He started in Tsawwassen on Aug. 6.
Thirty days and more than 4,400 kilometres later, Adam Beaudoin completed his journey, riding his bike onto the campus of Queens University in Kingston, Ont. on Sept. 4.
Word of Beaudoin’s marathon ride had already reached the university and over 100 students and faculty members were there to greet him when he arrived.
Despite the monumental effort required to make it on time, Beaudoin, 18, still had the energy to do a celebratory dance and make a brief speech to the group of supporters.
His arrival marked the culmination of a plan that took shape earlier this summer. After two of his aunts and a close friend were diagnosed with different types of cancer, the Oak Bay teen decided to do something out of the ordinary to raise money for the B.C. Cancer Agency.
To date, he has raised more than $35,000.
Not surprisingly, Beaudoin has undergone some physical changes as a result of his ride. His lower body has become more muscular – he jokingly refers to his bulked-up quadriceps as ‘Lance and Thor’ – and he’s lost much of what little body fat he had before setting out.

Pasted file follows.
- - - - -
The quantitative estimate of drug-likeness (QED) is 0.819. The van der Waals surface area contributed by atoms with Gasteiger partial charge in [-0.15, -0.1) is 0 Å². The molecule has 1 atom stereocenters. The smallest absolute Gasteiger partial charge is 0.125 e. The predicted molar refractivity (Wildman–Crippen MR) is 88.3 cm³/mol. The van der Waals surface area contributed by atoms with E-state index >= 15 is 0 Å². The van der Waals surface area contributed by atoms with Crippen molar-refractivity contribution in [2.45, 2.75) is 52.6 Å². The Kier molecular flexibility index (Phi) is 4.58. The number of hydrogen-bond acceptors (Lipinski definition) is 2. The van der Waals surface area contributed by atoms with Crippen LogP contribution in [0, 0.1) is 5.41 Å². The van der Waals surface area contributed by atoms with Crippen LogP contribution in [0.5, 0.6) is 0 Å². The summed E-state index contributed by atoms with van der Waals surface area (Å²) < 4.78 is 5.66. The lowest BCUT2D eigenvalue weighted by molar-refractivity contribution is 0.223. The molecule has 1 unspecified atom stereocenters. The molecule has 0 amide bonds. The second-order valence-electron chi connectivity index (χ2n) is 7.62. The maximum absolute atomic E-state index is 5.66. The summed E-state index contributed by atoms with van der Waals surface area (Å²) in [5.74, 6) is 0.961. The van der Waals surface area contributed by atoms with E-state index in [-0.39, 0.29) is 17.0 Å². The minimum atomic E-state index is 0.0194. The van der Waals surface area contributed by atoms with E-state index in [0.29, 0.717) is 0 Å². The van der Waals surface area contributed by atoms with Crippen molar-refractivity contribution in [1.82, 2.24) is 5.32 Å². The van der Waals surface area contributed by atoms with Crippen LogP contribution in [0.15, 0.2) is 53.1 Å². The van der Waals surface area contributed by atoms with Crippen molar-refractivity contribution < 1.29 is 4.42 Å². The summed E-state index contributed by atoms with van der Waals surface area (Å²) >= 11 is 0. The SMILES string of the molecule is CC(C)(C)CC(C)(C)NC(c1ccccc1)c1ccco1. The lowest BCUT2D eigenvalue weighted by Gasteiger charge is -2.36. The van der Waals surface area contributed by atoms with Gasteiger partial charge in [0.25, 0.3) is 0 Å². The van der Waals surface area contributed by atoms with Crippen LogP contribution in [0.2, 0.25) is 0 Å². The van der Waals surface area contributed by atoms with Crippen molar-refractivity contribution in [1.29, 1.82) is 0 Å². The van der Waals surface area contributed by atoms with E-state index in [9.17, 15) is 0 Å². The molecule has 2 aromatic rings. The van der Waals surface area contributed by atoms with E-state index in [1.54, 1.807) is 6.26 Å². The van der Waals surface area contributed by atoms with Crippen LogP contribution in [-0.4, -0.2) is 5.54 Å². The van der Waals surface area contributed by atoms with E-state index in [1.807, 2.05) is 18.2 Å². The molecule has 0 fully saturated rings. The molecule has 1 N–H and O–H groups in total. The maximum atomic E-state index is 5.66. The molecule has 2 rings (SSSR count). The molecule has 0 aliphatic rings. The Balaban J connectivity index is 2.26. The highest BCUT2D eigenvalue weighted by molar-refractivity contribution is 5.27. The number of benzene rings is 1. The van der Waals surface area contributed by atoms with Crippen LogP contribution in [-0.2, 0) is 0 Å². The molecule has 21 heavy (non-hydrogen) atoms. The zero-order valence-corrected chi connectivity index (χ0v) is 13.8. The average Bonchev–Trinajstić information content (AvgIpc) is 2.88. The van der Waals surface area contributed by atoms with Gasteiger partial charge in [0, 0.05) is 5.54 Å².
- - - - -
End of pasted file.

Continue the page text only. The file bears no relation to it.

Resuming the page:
But it’s the mental changes which have been the most profound, he said. “I have a whole new appreciation for life. I didn’t think this would happen, but it makes me appreciate things so much more.
“I never foresaw (that) the mental aspect would be so important in getting me up when I had to climb 100 kilometres with nothing left.”
Beaudoin was alone for five days early on in the trip, when he tackled the mountains of southern B.C. But the rest of the time he had his family close by, at times being joined on the road by his father and brother.
“The ride wouldn’t be possible without them,” he told a Kingston television station shortly after arriving. “I’m only half the kid. They’re the other half.”
Beaudoin’s mother, Ann Marcotte, was with him for nearly the entire trip, providing meals and finding a place to sleep each night.
“It’s been great to have the time with him,” she said. “I’m proud of him. It’s just amazing watching him do what he does.”
And now Beaudoin is taking on a challenge of a very different kind: starting his new life as a university student – but one with a truly unique story of how he got there.